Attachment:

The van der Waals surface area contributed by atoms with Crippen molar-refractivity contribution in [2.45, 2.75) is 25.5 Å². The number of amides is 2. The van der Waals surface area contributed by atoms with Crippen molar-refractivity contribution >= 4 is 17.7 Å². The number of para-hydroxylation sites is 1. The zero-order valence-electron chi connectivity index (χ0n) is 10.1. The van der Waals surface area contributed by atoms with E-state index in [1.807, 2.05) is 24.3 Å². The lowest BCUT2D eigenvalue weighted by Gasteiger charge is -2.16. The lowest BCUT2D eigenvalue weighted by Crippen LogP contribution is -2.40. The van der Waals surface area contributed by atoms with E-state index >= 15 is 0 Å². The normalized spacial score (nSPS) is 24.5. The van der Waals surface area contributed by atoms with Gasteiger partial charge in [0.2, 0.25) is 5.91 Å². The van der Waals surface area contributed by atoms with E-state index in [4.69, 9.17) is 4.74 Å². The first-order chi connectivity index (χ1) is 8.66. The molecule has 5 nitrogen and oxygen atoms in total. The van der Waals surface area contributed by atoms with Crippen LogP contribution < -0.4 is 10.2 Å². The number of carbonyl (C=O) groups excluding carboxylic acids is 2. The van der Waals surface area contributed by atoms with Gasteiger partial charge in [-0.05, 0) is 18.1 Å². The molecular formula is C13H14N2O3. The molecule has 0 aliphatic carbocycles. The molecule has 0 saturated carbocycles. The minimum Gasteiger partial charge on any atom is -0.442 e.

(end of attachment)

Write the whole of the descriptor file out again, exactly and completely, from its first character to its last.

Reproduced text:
The van der Waals surface area contributed by atoms with Crippen molar-refractivity contribution in [2.45, 2.75) is 25.5 Å². The number of amides is 2. The van der Waals surface area contributed by atoms with Crippen molar-refractivity contribution >= 4 is 17.7 Å². The number of para-hydroxylation sites is 1. The zero-order valence-electron chi connectivity index (χ0n) is 10.1. The van der Waals surface area contributed by atoms with E-state index in [1.807, 2.05) is 24.3 Å². The lowest BCUT2D eigenvalue weighted by Gasteiger charge is -2.16. The lowest BCUT2D eigenvalue weighted by Crippen LogP contribution is -2.40. The van der Waals surface area contributed by atoms with E-state index >= 15 is 0 Å². The normalized spacial score (nSPS) is 24.5. The van der Waals surface area contributed by atoms with Gasteiger partial charge in [0.2, 0.25) is 5.91 Å². The van der Waals surface area contributed by atoms with E-state index in [4.69, 9.17) is 4.74 Å². The first-order chi connectivity index (χ1) is 8.66. The molecule has 5 nitrogen and oxygen atoms in total. The van der Waals surface area contributed by atoms with Crippen LogP contribution < -0.4 is 10.2 Å². The number of carbonyl (C=O) groups excluding carboxylic acids is 2. The van der Waals surface area contributed by atoms with Gasteiger partial charge in [-0.05, 0) is 18.1 Å². The molecular formula is C13H14N2O3. The molecule has 0 aliphatic carbocycles. The molecule has 0 saturated carbocycles. The minimum Gasteiger partial charge on any atom is -0.442 e.